The 'other' presidential debate: Third-party candidates make their cases (+video)

Excluded from the mainstream presidential debates, four candidates representing third parties face off Oct. 23 in a debate, moderated by former CNN talk-show host Larry King. The forum, described by sponsors as the Free and Equal Debate, will be broadcast live by C-SPAN and livestreamed over the Internet, starting at 9 p.m. EDT.

Those taking part – Libertarian Party candidate Gary Johnson, Green Party candidate Jill Stein, Constitution Party candidate Virgil Goode, and Justice Party candidate Rocky Anderson – typically are left out of mainstream media analysis. None is polling in sizable numbers – as the Reform Party's Ross Perot did in 1992, when he won almost 19 percent of the vote.

But as Al Gore can attest, it doesn't take all that much to count in a close race. Ralph Nader siphoned off 1.6 percent of Florida's vote in 2000, a good chunk of which would likely have otherwise gone to Mr. Gore, and the rest, as they say, is history. Here are the four third-party candidates – and their issues – that you can expect to see vetted in their lone debate in Campaign 2012.

1. Rocky Anderson (Justice Party)

Ross “Rocky” Anderson wants get the US back on its “constitutional moorings” – no more engaging in what he sees as illegal wars or violating due-process rights.

The best way to accomplish this is by removing corporate influence in politics, Mr. Anderson told The Nation. He would seek a constitutional amendment to limit such campaign contributions, in effect overriding the US Supreme Court's Citizens United ruling in 2010. His campaign accepts donations only up to $100.

"The Constitution has been eviscerated while Democrats have stood by with nary a whimper. It is gutless, unprincipled party, bought and paid for by the same interests that buy and pay for the Republican Party," wrote Anderson to the Democratic Congressional Campaign Committee, denouncing his affiliation with the party.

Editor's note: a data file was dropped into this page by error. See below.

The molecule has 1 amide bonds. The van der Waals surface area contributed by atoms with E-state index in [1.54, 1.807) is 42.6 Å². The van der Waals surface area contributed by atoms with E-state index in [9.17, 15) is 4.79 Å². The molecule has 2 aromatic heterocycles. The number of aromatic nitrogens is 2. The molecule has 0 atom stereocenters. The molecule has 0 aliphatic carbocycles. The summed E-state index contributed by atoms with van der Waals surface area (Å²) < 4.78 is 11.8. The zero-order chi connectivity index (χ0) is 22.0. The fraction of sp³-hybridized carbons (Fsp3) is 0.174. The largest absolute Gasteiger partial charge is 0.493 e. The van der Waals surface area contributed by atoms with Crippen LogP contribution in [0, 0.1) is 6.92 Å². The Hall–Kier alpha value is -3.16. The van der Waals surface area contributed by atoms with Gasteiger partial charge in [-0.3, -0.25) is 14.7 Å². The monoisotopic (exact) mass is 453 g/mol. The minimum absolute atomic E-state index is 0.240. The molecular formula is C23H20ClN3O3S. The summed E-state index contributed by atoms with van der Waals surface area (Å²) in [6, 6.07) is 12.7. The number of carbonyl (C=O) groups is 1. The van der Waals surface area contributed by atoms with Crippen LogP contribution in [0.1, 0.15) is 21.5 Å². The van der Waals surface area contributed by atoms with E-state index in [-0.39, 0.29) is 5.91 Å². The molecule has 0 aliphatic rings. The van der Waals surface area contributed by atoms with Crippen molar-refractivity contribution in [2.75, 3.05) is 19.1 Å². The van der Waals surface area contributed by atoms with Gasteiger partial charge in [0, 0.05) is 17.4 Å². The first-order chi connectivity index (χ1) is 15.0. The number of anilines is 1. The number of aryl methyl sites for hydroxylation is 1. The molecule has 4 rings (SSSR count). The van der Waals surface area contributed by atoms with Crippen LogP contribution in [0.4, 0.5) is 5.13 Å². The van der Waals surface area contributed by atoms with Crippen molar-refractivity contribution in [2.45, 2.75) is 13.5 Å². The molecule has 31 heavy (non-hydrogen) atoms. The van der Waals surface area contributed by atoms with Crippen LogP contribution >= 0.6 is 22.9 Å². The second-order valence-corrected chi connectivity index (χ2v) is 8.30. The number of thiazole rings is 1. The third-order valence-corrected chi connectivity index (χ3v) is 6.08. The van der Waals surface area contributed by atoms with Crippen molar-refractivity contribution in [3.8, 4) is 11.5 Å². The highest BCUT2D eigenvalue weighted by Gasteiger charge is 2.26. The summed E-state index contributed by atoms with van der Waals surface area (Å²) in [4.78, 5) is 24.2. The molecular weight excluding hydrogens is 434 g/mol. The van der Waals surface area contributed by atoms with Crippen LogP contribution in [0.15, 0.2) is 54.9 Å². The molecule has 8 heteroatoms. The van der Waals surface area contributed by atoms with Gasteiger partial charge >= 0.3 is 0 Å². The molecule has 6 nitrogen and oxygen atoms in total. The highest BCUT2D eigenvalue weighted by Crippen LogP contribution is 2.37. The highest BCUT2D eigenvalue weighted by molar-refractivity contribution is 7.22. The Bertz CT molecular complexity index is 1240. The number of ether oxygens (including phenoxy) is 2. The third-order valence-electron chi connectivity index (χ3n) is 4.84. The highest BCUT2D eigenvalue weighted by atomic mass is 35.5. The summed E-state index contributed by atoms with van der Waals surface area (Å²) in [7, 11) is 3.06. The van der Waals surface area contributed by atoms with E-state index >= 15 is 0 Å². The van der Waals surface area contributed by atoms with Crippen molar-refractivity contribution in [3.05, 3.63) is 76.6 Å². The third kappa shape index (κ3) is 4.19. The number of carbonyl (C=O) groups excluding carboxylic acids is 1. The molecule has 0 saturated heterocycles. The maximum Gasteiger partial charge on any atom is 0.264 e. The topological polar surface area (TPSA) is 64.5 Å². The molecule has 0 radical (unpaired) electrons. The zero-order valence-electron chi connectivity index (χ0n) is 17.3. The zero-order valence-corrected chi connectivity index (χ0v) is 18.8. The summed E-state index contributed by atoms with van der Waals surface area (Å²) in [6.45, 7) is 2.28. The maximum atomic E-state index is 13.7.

He co-founded the Justice Party – with its “economic, environmental, and social justice for all” motto – in December and announced his presidential candidacy in January.

If elected president, Anderson would focus on issues he advocated as a two-term mayor of Salt Lake City: climate protection, immigration reform, ending the war on drugs, and repairing infrastructure. He also supports gay marriage and a single-payer national health-care system.

Anderson was a lawyer in Salt Lake City for 21 years, representing clients in civil litigation on issues ranging from product liability to civil rights violations. He ran as the Democratic candidate for Utah’s Second Congressional District in 1996, but lost because of his support of same-sex marriage.

Consumer advocate Ralph Nader endorsed Anderson in April, touting his progressive mayoral record, his work as a constitutional and civil rights lawyer, and for being a “candidate of conscience.” (Mr. Nader's decision to run for president in 2000 as the Green Party candidate is still viewed by many Democrats as contributing to the defeat of Vice President Al Gore in an election ultimately settled by the US Supreme Court.)

Anderson will face challenges at the polls on Election Day: He is on the ballot in only 15 states, and write-in votes will be counted in 20 states. In 11 states, no votes for Anderson will be counted, and he is still trying to register for write-in votes in four remaining states.

Allison Terry, contributor

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